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Columbia OT at AOTA 2017

Our students, faculty, and staff had a wonderful time at the 2017 American Occupational Therapy Association conference in Philadelphia last week.

For the first time ever, we had a booth in the expo hall to promote our OTD and EdD programs.  The booth was manned by faculty and staff and our programs got a lot of attention.

Our students, faculty, and alumni presented workshops and posters on a variety of topics.  Dr. Dawn Nilsen and Dr. Glen Gillen presented a pre-conference workshop.

Professor Phyllis Mirenberg Simon and her student research team presented a poster on their outstanding work creating LGBTQ competence for clinicians and promoting quality of life and positive health outcomes for this underserved population.

Dr. Sharon Gutman and Dr. Emily Raphael presented their recent work on homelessness and supportive housing with their talented research students. This area of research has been their passion for years.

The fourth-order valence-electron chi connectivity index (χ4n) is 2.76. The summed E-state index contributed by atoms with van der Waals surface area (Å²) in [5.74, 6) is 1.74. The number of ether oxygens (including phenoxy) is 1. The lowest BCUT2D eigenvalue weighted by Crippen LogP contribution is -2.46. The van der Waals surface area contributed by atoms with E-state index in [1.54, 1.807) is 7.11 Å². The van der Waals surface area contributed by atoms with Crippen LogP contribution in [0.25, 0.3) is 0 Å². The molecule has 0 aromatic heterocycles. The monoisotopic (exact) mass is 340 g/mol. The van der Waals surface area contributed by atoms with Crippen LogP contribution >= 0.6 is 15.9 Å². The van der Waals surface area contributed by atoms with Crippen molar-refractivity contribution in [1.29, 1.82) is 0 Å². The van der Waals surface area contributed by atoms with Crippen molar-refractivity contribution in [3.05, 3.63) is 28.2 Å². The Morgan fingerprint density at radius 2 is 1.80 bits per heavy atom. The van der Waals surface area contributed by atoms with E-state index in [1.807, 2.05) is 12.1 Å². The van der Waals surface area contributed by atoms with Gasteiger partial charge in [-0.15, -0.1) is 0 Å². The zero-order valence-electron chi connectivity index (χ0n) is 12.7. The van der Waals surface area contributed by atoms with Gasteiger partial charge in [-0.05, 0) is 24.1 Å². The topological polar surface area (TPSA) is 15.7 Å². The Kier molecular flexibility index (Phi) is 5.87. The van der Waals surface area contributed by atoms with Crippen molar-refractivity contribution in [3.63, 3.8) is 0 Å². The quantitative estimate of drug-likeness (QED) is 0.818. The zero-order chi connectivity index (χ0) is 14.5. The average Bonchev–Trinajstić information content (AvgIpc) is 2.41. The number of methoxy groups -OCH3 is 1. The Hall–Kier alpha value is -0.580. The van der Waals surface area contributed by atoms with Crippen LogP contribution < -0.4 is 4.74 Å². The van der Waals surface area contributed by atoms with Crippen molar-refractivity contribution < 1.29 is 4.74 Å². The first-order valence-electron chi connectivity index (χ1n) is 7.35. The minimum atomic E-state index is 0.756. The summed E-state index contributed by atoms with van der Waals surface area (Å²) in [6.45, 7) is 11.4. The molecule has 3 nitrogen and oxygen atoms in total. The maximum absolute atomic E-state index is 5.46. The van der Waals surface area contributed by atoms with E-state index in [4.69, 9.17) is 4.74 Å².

Alumni of the MS and EdD programs also presented several posters.

Dr. Janet Falk-Kessler presented at the State of the Science Symposium on the science of resilience, with nods to Professor Pamela Miller.  The four presentations will be featured in an upcoming issue of OTJR. 

Columbia students won the St. Catherine Challenge, raising more than $8000 for occupational therapy research.   We were the only school to reach the Diamond Level.

We also had a wonderful time at our alumni and friends reception on Friday.  Many of our students were able to make the trip to Philly and got a chance to network with alumni.

Columbia was also featured a few times in the Centennial celebration video highlighting the history of OT.  Check it out here: